Free wants to be be free (and paid)

freebook.jpg

Free! on iTunes.

I’ll hand this to Chris Anderson and his publishers (Hyperion in the U.S., Random House in the UK). They aren’t just talking the talk about his new book, Free: The Future of a Radical Price. (As the book is being rolled out in different ways in different countries, not everything I’m writing here is applicable everywhere.)

They — and I say they because I’m assuming the pricing strategy of this book had to be a group effort — have simultaneously launched a book that has absolutely no discount when purchased from Amazon.com (Amazon retail price: $26.99, although, some Amazon “merchants” are offering discounts off of retail), however, as I write this, the un-discounted, paid version of the book is the #1 selling business book on Amazon.

At the same time, the book is available for free at a wide array of places and formats, including as a free audiobook download on iTunes. The book was already available for free as an e-book through Scribd, Google Books and other sources. (According to Chris, the book will be is available in now for free also from Amazon’s Kindle Store** and other eBook formats later this week). In the UK, there’s even an advertiser-sponsored* free paperback version of the book.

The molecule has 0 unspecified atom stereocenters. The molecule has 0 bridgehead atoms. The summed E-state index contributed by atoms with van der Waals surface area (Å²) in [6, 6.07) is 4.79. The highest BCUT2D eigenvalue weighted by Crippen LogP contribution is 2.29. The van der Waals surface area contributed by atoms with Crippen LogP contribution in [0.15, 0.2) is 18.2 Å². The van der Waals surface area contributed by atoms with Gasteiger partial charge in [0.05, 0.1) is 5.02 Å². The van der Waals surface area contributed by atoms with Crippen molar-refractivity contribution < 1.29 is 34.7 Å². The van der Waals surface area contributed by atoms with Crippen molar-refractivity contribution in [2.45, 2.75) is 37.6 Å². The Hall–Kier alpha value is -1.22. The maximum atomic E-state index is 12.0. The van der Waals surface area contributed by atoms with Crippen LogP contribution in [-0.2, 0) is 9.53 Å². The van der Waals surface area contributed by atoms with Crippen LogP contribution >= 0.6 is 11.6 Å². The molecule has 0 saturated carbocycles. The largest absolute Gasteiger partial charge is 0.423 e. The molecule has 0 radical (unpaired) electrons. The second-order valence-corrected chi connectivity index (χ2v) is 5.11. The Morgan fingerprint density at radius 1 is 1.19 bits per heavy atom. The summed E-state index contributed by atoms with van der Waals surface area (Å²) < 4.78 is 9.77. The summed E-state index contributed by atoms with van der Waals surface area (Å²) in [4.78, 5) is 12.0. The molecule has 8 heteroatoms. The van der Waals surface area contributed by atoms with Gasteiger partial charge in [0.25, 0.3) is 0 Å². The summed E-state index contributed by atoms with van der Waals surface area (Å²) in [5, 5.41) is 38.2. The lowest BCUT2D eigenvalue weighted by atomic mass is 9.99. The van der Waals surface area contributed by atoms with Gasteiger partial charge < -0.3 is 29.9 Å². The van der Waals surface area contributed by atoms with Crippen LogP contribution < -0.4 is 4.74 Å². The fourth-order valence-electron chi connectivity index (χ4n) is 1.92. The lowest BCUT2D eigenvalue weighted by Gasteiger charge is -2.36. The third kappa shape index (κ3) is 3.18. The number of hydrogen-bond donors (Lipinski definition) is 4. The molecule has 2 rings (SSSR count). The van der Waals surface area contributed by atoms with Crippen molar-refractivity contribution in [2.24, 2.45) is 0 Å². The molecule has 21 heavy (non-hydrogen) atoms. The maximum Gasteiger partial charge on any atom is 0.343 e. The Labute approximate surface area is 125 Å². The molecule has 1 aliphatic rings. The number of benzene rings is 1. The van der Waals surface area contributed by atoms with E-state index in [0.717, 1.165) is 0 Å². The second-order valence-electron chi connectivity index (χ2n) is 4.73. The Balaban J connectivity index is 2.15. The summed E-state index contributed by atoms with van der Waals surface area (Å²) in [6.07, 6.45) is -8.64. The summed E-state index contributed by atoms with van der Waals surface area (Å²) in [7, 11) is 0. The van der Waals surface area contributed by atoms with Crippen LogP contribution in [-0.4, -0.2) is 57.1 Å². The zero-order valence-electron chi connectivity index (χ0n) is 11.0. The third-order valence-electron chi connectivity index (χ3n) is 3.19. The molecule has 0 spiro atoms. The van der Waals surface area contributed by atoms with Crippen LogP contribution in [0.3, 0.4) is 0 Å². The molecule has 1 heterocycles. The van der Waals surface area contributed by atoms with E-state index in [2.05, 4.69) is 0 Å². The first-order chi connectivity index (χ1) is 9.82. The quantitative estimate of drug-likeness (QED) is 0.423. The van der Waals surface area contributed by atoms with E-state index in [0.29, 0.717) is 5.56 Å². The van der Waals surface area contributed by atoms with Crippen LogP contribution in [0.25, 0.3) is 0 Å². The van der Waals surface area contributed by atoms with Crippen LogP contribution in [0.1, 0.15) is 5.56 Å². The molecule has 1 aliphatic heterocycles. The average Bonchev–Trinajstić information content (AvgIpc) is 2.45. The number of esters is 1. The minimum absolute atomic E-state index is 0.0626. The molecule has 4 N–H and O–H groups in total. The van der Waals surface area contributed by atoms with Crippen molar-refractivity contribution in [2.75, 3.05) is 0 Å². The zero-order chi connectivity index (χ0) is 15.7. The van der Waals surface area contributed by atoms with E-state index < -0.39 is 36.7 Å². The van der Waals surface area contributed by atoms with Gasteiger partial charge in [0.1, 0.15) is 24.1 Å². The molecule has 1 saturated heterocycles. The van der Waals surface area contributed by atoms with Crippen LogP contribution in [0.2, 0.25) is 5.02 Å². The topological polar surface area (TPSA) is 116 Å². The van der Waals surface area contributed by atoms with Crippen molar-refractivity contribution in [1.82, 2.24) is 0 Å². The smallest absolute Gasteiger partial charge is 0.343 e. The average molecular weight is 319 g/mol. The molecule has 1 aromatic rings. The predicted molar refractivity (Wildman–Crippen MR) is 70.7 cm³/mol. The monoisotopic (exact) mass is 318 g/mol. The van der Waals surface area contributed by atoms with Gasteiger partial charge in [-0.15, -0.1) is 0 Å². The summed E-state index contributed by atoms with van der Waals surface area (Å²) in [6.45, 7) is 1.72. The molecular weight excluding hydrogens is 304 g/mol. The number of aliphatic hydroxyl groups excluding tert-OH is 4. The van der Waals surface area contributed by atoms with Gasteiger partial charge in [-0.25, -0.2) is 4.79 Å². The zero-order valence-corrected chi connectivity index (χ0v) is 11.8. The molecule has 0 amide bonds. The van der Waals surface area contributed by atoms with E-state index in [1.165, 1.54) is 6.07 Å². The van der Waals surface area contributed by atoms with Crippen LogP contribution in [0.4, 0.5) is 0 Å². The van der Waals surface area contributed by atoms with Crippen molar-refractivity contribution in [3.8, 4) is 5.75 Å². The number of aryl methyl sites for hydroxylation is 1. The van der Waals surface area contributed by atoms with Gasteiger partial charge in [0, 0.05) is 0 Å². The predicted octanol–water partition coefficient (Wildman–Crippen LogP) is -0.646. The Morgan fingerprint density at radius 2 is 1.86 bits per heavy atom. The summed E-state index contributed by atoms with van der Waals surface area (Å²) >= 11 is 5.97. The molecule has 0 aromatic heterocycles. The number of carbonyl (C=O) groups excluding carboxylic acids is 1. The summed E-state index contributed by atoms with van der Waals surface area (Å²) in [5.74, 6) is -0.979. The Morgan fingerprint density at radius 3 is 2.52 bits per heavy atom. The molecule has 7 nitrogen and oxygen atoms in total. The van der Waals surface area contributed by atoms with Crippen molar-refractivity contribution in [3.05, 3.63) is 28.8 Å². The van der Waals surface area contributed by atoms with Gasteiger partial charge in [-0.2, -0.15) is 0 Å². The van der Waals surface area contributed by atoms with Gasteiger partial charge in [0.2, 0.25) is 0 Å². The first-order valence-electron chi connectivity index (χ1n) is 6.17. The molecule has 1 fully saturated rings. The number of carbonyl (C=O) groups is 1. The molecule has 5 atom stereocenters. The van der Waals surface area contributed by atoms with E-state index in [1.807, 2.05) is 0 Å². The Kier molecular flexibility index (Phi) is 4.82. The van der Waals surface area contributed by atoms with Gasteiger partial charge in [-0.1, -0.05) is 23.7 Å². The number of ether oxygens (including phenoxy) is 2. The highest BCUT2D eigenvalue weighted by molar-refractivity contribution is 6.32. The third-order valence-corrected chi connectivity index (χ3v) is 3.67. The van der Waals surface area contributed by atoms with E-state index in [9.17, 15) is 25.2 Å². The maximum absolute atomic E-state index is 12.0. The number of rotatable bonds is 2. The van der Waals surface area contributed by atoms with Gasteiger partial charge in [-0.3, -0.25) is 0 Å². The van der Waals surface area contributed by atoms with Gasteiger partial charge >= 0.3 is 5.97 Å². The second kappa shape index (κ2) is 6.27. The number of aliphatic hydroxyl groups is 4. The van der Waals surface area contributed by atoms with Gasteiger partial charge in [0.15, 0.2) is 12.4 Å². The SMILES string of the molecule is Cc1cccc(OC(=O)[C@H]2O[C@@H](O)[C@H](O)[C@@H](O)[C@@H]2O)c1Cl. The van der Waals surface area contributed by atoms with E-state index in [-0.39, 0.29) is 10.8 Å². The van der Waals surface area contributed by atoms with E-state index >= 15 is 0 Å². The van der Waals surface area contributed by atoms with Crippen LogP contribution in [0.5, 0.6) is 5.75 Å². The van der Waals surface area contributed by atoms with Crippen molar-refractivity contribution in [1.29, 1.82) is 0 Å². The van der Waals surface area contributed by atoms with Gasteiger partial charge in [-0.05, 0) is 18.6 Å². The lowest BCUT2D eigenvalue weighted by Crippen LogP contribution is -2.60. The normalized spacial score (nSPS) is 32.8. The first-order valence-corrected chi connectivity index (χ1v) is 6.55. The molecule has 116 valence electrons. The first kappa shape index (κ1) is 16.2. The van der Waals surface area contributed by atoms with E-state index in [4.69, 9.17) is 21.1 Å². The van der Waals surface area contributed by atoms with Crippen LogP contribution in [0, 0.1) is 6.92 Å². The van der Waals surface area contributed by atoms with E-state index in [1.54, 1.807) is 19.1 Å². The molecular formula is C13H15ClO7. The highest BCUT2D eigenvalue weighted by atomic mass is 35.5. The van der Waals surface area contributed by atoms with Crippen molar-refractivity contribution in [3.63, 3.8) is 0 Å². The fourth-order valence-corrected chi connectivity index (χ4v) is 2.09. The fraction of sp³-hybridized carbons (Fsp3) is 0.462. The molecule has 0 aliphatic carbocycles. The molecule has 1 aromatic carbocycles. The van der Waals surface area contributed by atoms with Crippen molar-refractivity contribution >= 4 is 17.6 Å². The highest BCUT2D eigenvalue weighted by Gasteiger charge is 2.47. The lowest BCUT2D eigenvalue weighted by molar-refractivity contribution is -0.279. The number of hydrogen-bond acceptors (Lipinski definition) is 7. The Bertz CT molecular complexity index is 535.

One of the most interesting pricing strategies is on Audible.com where the unabridged version is free and the abridged version costs $7.49. Say what? Why is an abridged version more valuable than a full-length version? According to an “author’s note” on the abridged version, “Get the point in half the time! In this abridged edition, the author handpicked the most important and engaging chapters and points, cutting three hours from the length without losing key concepts. Time is money!”

Many years ago, publisher Tim O’Reilly, in writing about the topic of “piracy,” wrote this much-quoted observation: “Obscurity is a far greater threat to authors and creative artists than piracy.” To paraphrase Tim, “Obscurity is a far greater threat to authors and creative artists than giving away something for free.”

Except for a few exceptions, I’d be willing to say that most business book writers make more from appearance and consulting fees that result from the book, than from the book itself. Again, I can think of exceptions to that even as I write it. Chris explains in his book that that is his business model.

This book has been greeted with mixed critical response and a little bit of controversy, but the fact that it is being written about and is available in so many paid and free versions will drown out anything negative that is written about the book. In the end, people are talking about it (the opposite of obscurity) and when you’re in the third meeting in a week where someone quotes a book (as I have been in the past week), you make a note to order it on Amazon when you get back to the office — and pay full retail for the convenience.

*A couple of years ago, I blogged about advertising-supported books, including a late 1980s project called the Larger Agenda Series from Whittle Communications.

**Thanks for the headsup to RexBlog’s go-to expert on all things Kindle, Aaron Pressman.